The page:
The Daily Tar Heel

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Tuesday March 28th

Community discusses racial issues in the school system

Chapel Hill High School is a part of Chapel Hill-Carrboro City Schools, one of the top-ranked school districts in the state.
Buy Photos Chapel Hill High School is a part of Chapel Hill-Carrboro City Schools, one of the top-ranked school districts in the state.

Parents, students, teachers and leaders of the school district gathered Saturday afternoon to share their experiences and grievances regarding racial disparities in the Chapel Hill-Carrboro school system.

The Community Assembly on Racial Equity in Chapel Hill-Carrboro City Schools was held by The Campaign for Racial Equity in Our Schools. 

Wanda Hunter, a co-organizer of the event, said that the campaign started in 2015 by gathering data on racial inequities and interviewing parents, teachers and administrators in order to compile a comprehensive report.

According to the report, African-American students are suspended eight times more than white students and are three times more likely to be sent to the office. 

“The School Board voted not to hear our report, so we did a press conference and at the press conference we shared our findings with the public,” Hunter said.

Alissa Ellis, another co-organizer of the event, said she was particularly concerned about disparities that are difficult to quantify, such as different tones and coded language used by teachers toward white students compared to students of color.

She stressed how important it is to understand new, potentially uncomfortable perspectives and criticized victim-blaming and those who deny racism exists.

“We’re here to change the narrative, we’re here to change racial equity at the system level,” Ellis said. “A lot of people call me idealistic, but I don’t know how you can live in this world and not be idealistic because that’s how the change and hope happens.”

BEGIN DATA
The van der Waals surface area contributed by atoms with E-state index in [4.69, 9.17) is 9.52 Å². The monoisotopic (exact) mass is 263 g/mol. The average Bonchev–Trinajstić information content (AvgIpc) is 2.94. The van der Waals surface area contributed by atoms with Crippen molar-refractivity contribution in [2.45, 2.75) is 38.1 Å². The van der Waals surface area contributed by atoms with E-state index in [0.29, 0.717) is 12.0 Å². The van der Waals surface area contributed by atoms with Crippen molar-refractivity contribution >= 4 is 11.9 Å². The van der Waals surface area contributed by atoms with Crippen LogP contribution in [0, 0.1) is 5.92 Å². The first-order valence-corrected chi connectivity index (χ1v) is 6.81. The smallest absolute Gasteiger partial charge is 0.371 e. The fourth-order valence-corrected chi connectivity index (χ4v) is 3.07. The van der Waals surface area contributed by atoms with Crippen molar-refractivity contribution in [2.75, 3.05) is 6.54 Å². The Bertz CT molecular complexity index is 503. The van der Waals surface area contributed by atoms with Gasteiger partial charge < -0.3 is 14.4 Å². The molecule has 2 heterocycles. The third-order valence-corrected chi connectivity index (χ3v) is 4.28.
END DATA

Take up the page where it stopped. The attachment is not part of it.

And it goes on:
Michael Jones, a chorus teacher at Culbreth Middle School, said he attended the event to encourage public discourse about discrimination in education.  

“It means a chance for people to hear the concerns of the community,” Jones said. “All students should be successful and no students should be neglected of that success.”

Hunter said the assembly, which was co-sponsored by El Centro Hispano, Orange Organizing Against Racism and the Chapel Hill-Carrboro NAACP, helps the campaign by allowing the public to give feedback on the organization’s goals and progress.

The assembly divided the audience into groups of students, parents and faculty. Hunter said that this separation was done for the first time to help effectively hear unique concerns that others may not have perceived in their own experiences.

Parents of color expressed concern about curricula and environments that encourage students to self-label, which causes performance to suffer when they internalize pervasive stereotypes. Parents also were dissatisfied with the scheduling of parent-teacher conferences and PTA meetings, which can be inaccessible for those busy with work.

When parents of color try to take their concerns to faculty, they said that they are often seen as “angry” and may have requests ignored, while white parents are viewed more positively from the outset.

Teachers pointed out the lack of diversity in language within their own ranks, specifically regarding a growing Asian-American population in Chapel Hill-Carrboro.

Mandy Hitchcock, a co-organizer of the event, said she appreciates that Chapel Hill-Carrboro schools are some of North Carolina’s best, but she became involved with the campaign because she wanted that success to be shared among all students regardless of their race or background.

“I think that the campaign has had a lot of influence on progress the district has made on equity,” Hitchcock said. “We’re partially responsible for the fact that we now have a board that is equity-focused, and they elected a superintendent who is equity-focused.”

Hitchcock said that the school system’s general success has made the campaign’s work tougher. She said that the campaign particularly faces challenges in marshaling support from people for whom the education system is already working.

“Equity work is hard, and it’s especially hard in a district that prides itself on being excellent,” she said.

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